The Government of Pakistan has awarded prestigious civil award Sitara-i-Imtiaz (Star of Excellence) to the veteran Sri Lankan broadcaster, media consultant and Chairman Kashmir Study Forum Sri Lanka Mohamed Jamaludeen.He was decorated with Sitara-i-Imtiaz by the President of Pakistan Mamnoon Hussain in an impressive ceremony on the National Day of Pakistan held at Aiwan-e-Sadr, in Islamabad. The award was conferred on Jamaaldeen in recognition of his commitment to the freedom struggle of the people of Kashmir and his meritorious services to the Kashmir Cause, the Pakistan High Commission in Colombo said today. The Special Ceremony was attended by Chief of Army Staff General Raheel Sharif, Chief of Air Staff Air Chief Marshal Sohail Aman, federal ministers, parliamentarians, diplomats, high civil and military officials and people belonging to different walks of life. On retirement from Radio Ceylon, he established “Kashmir Study Forum” in early nineties. The prime goal of this organization was to create awareness in Sri Lankan people about the Kashmir cause. The Forum commemorates Kashmir Solidarity Day on 5th February and the Kashmir Black Day on 27th October every year. He has also published a book titled “Kashmir an Orphan in the United Nations”.During the Special Investiture Ceremony, President Mamnoon Hussain conferred 70 military and 84 civil awards upon various personalities from different walks of life for their meritorious services in different fields on the occasion of Pakistan Day. Jamaludeen, Former Director Radio Ceylon had dedicated his post retirement life in support of Kashmir cause since 1991. Born on 23rd March 1934, he graduated from University of Lucknow, India. During his stay in India he visited Kashmir as a young student and developed sympathy and affection for the Kashmiri people who were compelled to live in oppressed environment. Sitara-e-Imtiaz, is the third highest honour and civilian award in the State of Pakistan, which recognizes individuals who have made “especially meritorious contribution to the world peace, security or national interests of Pakistan, cultural or other significant public endeavors”. It is one of the most distinguished civil decorations to the individuals who have made outstanding contribution in their respected fields such as literature, arts, sports, medicine, or science, which prompted the recognition of the country on international level. This award is not limited to the citizens of Pakistan, and it can also be awarded to foreign citizens based on their achievements and services done to the State of Pakistan.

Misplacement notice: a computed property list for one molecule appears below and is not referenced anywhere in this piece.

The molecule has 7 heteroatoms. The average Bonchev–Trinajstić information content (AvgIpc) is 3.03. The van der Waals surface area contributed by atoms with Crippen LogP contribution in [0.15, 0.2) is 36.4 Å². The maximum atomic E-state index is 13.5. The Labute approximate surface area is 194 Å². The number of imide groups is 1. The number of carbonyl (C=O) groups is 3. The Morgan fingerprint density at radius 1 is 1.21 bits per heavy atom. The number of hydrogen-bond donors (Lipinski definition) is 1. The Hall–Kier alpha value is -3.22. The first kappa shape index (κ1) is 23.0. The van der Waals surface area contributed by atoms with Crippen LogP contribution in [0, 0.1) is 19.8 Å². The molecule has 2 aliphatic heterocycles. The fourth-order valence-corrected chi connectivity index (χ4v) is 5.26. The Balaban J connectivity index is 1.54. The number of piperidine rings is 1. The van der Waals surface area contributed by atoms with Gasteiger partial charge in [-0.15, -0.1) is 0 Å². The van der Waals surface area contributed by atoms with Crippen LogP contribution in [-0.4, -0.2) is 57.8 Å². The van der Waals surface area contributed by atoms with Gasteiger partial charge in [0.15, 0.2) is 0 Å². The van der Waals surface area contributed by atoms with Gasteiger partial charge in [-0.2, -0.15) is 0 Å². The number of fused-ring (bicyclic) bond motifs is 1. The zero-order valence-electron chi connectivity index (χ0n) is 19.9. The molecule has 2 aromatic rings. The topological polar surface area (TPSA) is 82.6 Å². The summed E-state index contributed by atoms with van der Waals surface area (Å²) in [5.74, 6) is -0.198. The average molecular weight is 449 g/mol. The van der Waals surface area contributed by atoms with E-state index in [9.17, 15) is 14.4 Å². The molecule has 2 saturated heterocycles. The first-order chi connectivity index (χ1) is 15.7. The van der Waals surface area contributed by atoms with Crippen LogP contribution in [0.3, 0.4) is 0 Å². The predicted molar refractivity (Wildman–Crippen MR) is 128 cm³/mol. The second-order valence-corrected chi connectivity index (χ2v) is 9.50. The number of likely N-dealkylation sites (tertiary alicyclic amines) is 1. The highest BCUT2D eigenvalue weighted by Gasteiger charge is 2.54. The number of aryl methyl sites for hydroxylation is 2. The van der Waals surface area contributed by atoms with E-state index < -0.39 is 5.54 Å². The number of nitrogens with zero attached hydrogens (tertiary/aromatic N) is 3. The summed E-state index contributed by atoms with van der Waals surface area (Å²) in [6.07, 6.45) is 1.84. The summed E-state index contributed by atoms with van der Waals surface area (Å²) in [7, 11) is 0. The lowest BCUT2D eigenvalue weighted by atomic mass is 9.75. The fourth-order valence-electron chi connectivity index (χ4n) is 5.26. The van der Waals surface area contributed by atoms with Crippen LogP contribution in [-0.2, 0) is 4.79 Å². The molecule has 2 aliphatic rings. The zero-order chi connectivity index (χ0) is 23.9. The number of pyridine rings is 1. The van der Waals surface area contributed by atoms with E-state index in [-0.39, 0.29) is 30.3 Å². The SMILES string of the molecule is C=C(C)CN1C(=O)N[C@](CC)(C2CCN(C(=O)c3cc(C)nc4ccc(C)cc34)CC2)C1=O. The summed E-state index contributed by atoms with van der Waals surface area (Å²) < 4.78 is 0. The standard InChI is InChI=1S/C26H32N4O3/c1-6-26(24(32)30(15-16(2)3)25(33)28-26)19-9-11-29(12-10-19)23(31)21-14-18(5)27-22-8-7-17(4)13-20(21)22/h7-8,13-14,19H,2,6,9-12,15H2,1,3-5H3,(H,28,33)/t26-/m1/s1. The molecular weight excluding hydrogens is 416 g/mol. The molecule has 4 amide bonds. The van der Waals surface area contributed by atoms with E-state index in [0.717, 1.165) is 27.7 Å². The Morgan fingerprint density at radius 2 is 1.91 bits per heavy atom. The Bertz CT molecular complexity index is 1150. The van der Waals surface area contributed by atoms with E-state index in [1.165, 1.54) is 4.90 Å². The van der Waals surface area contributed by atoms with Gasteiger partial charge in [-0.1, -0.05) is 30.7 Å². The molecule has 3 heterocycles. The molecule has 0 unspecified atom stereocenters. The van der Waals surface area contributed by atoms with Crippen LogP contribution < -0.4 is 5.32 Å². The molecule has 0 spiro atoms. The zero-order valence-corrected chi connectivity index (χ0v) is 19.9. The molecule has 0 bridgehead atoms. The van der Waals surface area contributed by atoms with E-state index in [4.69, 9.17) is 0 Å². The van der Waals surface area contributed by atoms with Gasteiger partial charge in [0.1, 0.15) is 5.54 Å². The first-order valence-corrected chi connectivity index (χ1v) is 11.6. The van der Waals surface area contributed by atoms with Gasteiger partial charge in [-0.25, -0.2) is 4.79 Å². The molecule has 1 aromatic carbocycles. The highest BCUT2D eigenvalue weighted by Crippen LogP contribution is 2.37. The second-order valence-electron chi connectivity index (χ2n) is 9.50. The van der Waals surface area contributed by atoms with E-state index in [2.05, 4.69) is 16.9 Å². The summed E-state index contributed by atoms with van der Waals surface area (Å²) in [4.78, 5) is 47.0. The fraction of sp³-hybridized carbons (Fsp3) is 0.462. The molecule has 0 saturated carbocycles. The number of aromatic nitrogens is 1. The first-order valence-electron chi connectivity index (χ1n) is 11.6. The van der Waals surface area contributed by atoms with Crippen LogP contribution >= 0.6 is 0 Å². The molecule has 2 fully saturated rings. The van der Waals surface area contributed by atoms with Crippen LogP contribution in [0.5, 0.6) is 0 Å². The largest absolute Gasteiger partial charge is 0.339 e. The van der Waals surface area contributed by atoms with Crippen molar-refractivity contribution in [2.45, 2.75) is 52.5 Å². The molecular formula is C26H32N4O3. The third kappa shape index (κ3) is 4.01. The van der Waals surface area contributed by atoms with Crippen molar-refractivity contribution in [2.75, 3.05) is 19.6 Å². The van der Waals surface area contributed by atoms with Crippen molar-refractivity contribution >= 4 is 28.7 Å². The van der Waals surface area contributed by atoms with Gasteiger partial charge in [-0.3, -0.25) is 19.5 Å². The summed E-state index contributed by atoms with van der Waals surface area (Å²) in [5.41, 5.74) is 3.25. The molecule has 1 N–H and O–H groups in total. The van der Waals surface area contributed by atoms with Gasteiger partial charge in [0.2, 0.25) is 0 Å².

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A ZEB1 hand held laser mapping system is being used to map excavations at a historic gold mine in South Africa. Mining has been taking place at Barberton Mines in the Mpumalanga province since 1884 during which time mine managers have employed a range of surveying techniques and technologies. The latest innovation in surveying is allowing for 3D measurement of mined out excavations at depths of up to 1,450 m. The ZEB1, purchased from 3D Laser Mapping, is exceeding all expectations in terms of accuracy, productivity and performance.“The results we are getting using the ZEB1, combined with our Mine Works GIS, are better than we could have imagined!” commented Koos Verster, Chief Surveyor of Barberton Mines. “We normally strive for 95% or higher accuracy but this combination is delivering 100%, not to mention the increase in productivity we have achieved. The ZEB1 is also withstanding our difficult environment, performing better than we hoped. It has been to some of the most extreme reaches of the mine, for prolonged periods of time, yet shows no undue effects.”Prior to the introduction of CAD in the early 90’s, Barberton Mine conducted the majority of stope survey work through offsetting with a 2D tabular deposit method. This did not highlight features such as folding, branching, thickening or thinning of mineralisation. Following the introduction of CAD in 1994 measurements were made using a hanging compass and clinometer. This method was far more accurate and enabled the production of 3D models but was, however, very time consuming.“Our previous working practices had been in place for a long time,” continued Verster, “and we often had to make compromises between accuracy and survey time. All of these issues have been overcome since we started working with the ZEB1.”Barberton mine is located 10 km northeast of the gold rush town of Barberton in Mpumalanga province, 260 km to the east of Johannesburg. The lode gold deposit is hosted in a volcanic and sedimentary sequence of the 3.5 billion year old Barberton Super Group. The extreme age and complex structural history of the ore body have resulted in a wide spectrum of lode shapes and dimensions. Various mining methods are employed due to variations in the deposit from the mine entrance level to depths of 1,450 m, but the majority of tonnes mined are by semi-mechanised cut and fill.Developed by CSIRO and commercialised by UK-based 3D Laser Mapping, ZEB1 uses robotic technology called Simultaneous Localisation and Mapping (SLAM). The ZEB1 system includes a lightweight laser scanner mounted on a simple spring mechanism, which continuously scans as the operator walks through the environment. As the scanner loosely oscillates about the spring it produces a rotation that converts 2D laser measurements into 3D fields of view. Its ability to self-localise makes ZEB1 ideally suited for use indoors, underground and in other covered environments, where traditional solutions that utilise GPS don’t function well.